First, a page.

Just seven women MPs as Malta remains in gender equality doldrums
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Just seven women MPs as Malta remains in gender equality doldrums

New legislature, same old female representation concerns

Helena Dalli returns to parliament, while Julia Farrugia Portelli will begin her maiden term.

Helena Dalli returns to parliament, while Julia Farrugia Portelli will begin her maiden term.

Malta's next legislature is likely to fall short of its already dismal gender equality track record. 

Although eight female candidates have been elected so far, Nationalist Party MEP Therese Comodini Cachia's suprise announcement that she will not be assuming her seat brings that number down to seven. 

And though by-elections might add one or possibly two other women to that list, the figures show that Malta remains a laggard in female political participation terms.

The 2013-2017 legislature included nine women among its 69 parliamentarians, leaving Malta a miserable 143rd in an Inter-Parliamentary Union ranking of countries' share of women MPs. 

A tally of seven women among 65 - or even 67 - MPs would drag Malta some 10 places further down the list, putting the country at a par with Djibouti and Ivory Coast. 

Rwanda, Bolivia and Cuba top the international list. Iceland is the first-ranked European country (4th), followed by Sweden (6th) and Finland (9th). 

Justyne Caruana (PL) and Claudette Buttigieg (PN) were both reelected.Justyne Caruana (PL) and Claudette Buttigieg (PN) were both reelected.

Dr Comodini Cachia's forfeiture means the Labour Party's Julia Farrugia is now set to be Malta's sole debut female MP. The former journalist beat Stefan Zrinzo Azzopardi to the PL's third seat in the 5th District, despite having announced her candidature late in the day.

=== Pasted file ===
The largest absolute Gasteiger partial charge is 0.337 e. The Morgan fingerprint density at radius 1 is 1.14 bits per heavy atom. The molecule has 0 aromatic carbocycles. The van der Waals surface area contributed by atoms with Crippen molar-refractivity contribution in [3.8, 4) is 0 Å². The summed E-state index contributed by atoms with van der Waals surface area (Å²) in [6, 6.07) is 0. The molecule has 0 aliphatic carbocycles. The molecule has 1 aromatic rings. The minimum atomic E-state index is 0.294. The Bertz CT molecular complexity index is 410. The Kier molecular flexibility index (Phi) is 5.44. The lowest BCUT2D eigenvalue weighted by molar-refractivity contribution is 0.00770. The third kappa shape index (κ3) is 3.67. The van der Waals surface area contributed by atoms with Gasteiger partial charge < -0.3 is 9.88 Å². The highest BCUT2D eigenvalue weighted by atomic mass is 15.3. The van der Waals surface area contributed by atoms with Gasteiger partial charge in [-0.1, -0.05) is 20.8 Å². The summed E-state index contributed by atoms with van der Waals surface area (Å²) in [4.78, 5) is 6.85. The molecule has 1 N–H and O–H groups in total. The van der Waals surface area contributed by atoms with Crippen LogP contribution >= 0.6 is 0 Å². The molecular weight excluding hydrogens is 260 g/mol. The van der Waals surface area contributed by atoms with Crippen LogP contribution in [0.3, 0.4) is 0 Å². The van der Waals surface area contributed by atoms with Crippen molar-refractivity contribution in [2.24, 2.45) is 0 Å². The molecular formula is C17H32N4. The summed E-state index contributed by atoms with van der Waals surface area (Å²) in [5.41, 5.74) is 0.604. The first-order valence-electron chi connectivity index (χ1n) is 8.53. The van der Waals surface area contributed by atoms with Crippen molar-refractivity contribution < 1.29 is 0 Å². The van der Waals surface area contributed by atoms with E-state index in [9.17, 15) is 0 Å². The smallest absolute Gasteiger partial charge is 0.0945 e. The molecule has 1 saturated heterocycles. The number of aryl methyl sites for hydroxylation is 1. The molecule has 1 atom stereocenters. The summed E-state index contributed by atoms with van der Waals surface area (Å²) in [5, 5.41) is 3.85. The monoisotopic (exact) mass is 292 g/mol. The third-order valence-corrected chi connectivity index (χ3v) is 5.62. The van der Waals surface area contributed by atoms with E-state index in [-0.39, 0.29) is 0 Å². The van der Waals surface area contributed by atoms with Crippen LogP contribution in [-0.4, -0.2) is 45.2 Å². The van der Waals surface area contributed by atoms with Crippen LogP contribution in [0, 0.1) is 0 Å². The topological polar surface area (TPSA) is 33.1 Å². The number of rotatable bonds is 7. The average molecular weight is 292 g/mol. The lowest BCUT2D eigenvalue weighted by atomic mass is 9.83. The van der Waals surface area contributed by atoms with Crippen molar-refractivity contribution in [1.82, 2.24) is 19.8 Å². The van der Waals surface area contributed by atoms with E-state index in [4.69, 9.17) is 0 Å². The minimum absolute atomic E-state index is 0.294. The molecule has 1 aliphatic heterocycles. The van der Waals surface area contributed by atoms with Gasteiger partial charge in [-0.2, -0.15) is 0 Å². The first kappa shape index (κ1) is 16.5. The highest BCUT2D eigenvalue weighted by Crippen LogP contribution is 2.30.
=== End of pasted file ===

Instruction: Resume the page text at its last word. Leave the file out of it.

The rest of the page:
READ: Nine new faces in parliament

Ms Farrugia will join Justyne Caruana and Helena Dalli on the PL side of the House, with the two political veterans having secured a return to parliament. Dr Dalli repeated her 2008 electoral slam dunk by being elected in both districts she contested. 

Kristy Debono, Marthese Portelli, Claudette Buttigieg and Marlene Farrugia will serve as MPs for the Opposition, with the three PN candidates and PD leader all being returned to parliament

Kristy Debono and Marthese Portelli (both PN) were a hit among 9th district voters.Kristy Debono and Marthese Portelli (both PN) were a hit among 9th district voters.

Ms Debono and Ms Portelli proved especially popular with voters. Ms Portelli joined her PL rival Dr Dalli by being elected in two districts - the 9th and 11th - while economist Ms Debono was immediately assured a place in parliament after being elected on the first count, becoming only the second woman in the PN's history to do so.

WATCH: Marlene Farrugia elected, ensuring PD will feature in parliament

The first was Gozo's Giovanna Debono, who called time on a 30-year political career at the end of the previous legislature. PN stalwart Ms Debono served as an independent MP from 2015 following her resignation from the PN after her husband was charged with fraud. 

While the former Gozo minister quit politics of her own volition, Deborah Schembri and Paula Mifsud Bonnici have been locked out of parliament by the electorate. 

Missing out: Paula Mifsud Bonnici (PN) and Deborah Schembri (PL) failed to make the cut.Missing out: Paula Mifsud Bonnici (PN) and Deborah Schembri (PL) failed to make the cut.

Former parliamentary secretary Ms Schembri and former PN social policy spokeswoman Ms Mifsud Bonnici both missed out on a seat this time round and must now hope to be parachuted into parliament through a by-election if they are to feature in Malta's 13th legislature. 

Both major parties have repeatedly pledged to increase the number of women among their ranks, with outgoing PN leader Simon Busuttil having ensured his shadow cabinet was split evenly between men and women.

A quarter of all candidates fielded by the PN-PD coalition were women, which was still below the 30 per cent minimum recommended by the Equality Commission. 

The PL fared even worse, with just 16 per cent of its 70 candidates being women, despite Joseph Muscat's 2012 pledge to lead "the most feminist government in Maltese history."

Therese Comodini Cachia (left) was elected, but has opted to give up her seat, while Marlene Farrugia returns to parliament as the leader of the Democratic Party.Therese Comodini Cachia (left) was elected, but has opted to give up her seat, while Marlene Farrugia returns to parliament as the leader of the Democratic Party.

 

 

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